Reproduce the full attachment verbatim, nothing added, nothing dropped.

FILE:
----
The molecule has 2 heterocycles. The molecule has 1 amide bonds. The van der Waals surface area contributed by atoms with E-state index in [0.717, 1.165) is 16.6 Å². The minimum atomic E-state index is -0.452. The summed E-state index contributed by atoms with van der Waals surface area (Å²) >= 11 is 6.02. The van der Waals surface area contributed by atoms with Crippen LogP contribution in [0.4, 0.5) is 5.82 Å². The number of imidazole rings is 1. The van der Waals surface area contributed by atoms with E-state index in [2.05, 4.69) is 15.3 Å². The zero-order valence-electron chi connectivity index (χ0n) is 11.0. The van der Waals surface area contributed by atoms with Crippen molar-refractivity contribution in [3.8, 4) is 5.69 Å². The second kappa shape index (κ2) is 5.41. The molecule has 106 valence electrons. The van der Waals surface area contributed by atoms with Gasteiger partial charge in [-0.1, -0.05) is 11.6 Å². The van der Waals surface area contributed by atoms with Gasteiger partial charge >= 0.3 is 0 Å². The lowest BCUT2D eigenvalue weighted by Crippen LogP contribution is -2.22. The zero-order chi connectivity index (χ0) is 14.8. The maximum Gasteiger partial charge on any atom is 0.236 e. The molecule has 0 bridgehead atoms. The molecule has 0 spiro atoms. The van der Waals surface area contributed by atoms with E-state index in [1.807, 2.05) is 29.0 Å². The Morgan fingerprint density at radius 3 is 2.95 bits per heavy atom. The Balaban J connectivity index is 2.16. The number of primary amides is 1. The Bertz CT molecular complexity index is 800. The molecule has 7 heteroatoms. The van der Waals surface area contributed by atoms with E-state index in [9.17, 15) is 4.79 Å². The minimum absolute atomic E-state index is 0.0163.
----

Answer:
The molecule has 2 heterocycles. The molecule has 1 amide bonds. The van der Waals surface area contributed by atoms with E-state index in [0.717, 1.165) is 16.6 Å². The minimum atomic E-state index is -0.452. The summed E-state index contributed by atoms with van der Waals surface area (Å²) >= 11 is 6.02. The van der Waals surface area contributed by atoms with Crippen LogP contribution in [0.4, 0.5) is 5.82 Å². The number of imidazole rings is 1. The van der Waals surface area contributed by atoms with E-state index in [2.05, 4.69) is 15.3 Å². The zero-order valence-electron chi connectivity index (χ0n) is 11.0. The van der Waals surface area contributed by atoms with Crippen molar-refractivity contribution in [3.8, 4) is 5.69 Å². The second kappa shape index (κ2) is 5.41. The molecule has 106 valence electrons. The van der Waals surface area contributed by atoms with Gasteiger partial charge in [-0.1, -0.05) is 11.6 Å². The van der Waals surface area contributed by atoms with Gasteiger partial charge >= 0.3 is 0 Å². The lowest BCUT2D eigenvalue weighted by Crippen LogP contribution is -2.22. The zero-order chi connectivity index (χ0) is 14.8. The maximum Gasteiger partial charge on any atom is 0.236 e. The molecule has 0 bridgehead atoms. The molecule has 0 spiro atoms. The van der Waals surface area contributed by atoms with E-state index in [1.807, 2.05) is 29.0 Å². The Morgan fingerprint density at radius 3 is 2.95 bits per heavy atom. The Balaban J connectivity index is 2.16. The number of primary amides is 1. The Bertz CT molecular complexity index is 800. The molecule has 7 heteroatoms. The van der Waals surface area contributed by atoms with E-state index in [9.17, 15) is 4.79 Å². The minimum absolute atomic E-state index is 0.0163.